• Journal article
    Wang S, Giuliani F, Britton T, 2019,

    Variable temperature micropillar compression to reveal <a> basal slip properties of Zircaloy-4

    , Scripta Materialia, Vol: 162, Pages: 451-455, ISSN: 1359-6462

    Zircaloy-4 is widely used as nuclear fuel cladding materials, where it is important to understand the mechanical properties between room temperature and reactor operating temperatures (around 623 K). To aid in this understanding, we have performed compression tests on micropillars aligned to activate <a> basal slip across this temperature range. Engineering analysis of the results indicates that the plastic yield follows a thermally activated constitutive law. We also observe the nature of the slip bands formed on the side surface of our pillars and see characteristic ‘bulging’ that tends to localise as temperature increases.

  • Journal article
    Grossman M, Pivovarov D, Bouville F, Dransfeld C, Masania K, Studart ARet al., 2019,

    Hierarchical Toughening of Nacre-Like Composites

    , ADVANCED FUNCTIONAL MATERIALS, Vol: 29, ISSN: 1616-301X
  • Journal article
    Jun T-S, Maeder X, Bhowmik A, Guillonneau G, Michler J, Giuliani F, Britton TBet al., 2019,

    The role of β-titanium ligaments in the deformation of dual phase titanium alloys

    , Materials Science and Engineering: A, Vol: 746, Pages: 394-405, ISSN: 0921-5093

    Multiphase titanium alloys are critical materials in high value engineeringcomponents, for instance in aero engines. Microstructural complexity isexploited through interface engineering during mechanical processing to realisesignificant improvements in fatigue and fracture resistance and strength. Inthis work, we explore the role of select interfaces using in-situmicromechanical testing with concurrent observations from high angularresolution electron backscatter diffraction (HR-EBSD). Our results aresupported with post mortem transmission electron microscopy (TEM). Usingmicro-pillar compression, we performed in-depth analysis of the role of select{\beta}-titanium (body centred cubic) ligaments which separate neighbouring{\alpha}-titanium (hexagonal close packed) regions and inhibit the dislocationmotion and impact strength during mechanical deformation. These results shedlight on the strengthening mechanisms and those that can lead to strainlocalisation during fatigue and failure.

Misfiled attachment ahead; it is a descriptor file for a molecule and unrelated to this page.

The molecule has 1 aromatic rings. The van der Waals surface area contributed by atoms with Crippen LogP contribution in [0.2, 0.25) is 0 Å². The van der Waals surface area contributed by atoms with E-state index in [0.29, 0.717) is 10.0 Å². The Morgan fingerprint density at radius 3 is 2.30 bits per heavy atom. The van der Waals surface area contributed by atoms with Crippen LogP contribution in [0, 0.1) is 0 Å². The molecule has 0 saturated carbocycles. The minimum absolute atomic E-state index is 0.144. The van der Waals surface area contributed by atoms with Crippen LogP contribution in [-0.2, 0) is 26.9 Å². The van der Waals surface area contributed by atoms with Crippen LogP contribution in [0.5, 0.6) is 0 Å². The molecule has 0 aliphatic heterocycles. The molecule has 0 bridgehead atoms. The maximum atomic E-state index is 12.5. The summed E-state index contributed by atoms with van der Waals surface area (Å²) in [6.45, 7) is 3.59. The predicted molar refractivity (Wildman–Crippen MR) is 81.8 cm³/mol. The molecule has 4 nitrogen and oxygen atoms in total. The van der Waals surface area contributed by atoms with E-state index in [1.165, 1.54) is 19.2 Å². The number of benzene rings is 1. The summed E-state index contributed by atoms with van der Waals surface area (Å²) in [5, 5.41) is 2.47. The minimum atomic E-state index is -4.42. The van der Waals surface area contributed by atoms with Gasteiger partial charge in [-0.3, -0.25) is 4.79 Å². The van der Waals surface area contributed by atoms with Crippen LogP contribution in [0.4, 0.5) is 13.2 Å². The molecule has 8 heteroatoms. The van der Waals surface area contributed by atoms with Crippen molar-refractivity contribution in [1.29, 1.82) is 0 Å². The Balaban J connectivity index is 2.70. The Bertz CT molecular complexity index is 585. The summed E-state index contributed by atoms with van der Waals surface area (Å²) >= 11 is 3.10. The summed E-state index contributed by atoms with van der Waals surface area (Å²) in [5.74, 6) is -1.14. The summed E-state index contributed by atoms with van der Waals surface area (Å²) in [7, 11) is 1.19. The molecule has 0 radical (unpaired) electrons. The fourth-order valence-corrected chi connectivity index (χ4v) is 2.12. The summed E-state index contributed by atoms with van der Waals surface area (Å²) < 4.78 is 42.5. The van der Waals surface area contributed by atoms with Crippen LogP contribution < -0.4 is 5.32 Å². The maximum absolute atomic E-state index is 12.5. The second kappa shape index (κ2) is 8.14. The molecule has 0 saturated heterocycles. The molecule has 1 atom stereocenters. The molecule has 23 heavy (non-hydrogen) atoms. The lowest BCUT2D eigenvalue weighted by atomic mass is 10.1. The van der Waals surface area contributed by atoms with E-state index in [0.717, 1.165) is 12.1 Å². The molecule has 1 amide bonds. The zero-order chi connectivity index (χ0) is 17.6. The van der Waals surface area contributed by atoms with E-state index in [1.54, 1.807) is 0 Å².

• Journal article
    Alison L, Menasce S, Bouville F, Tervoort E, Mattich I, Ofner A, Studart ARet al., 2019,

    3D printing of sacrificial templates into hierarchical porous materials

    , SCIENTIFIC REPORTS, Vol: 9, ISSN: 2045-2322
  • Journal article
    Caballero SSR, Saiz E, Montembault A, Tadier S, Maire E, David L, Delair T, Gremillard Let al., 2019,

    3-D printing of chitosan-calcium phosphate inks: rheology, interactions and characterization

    , Journal of Materials Science: Materials in Medicine, Vol: 30, ISSN: 0957-4530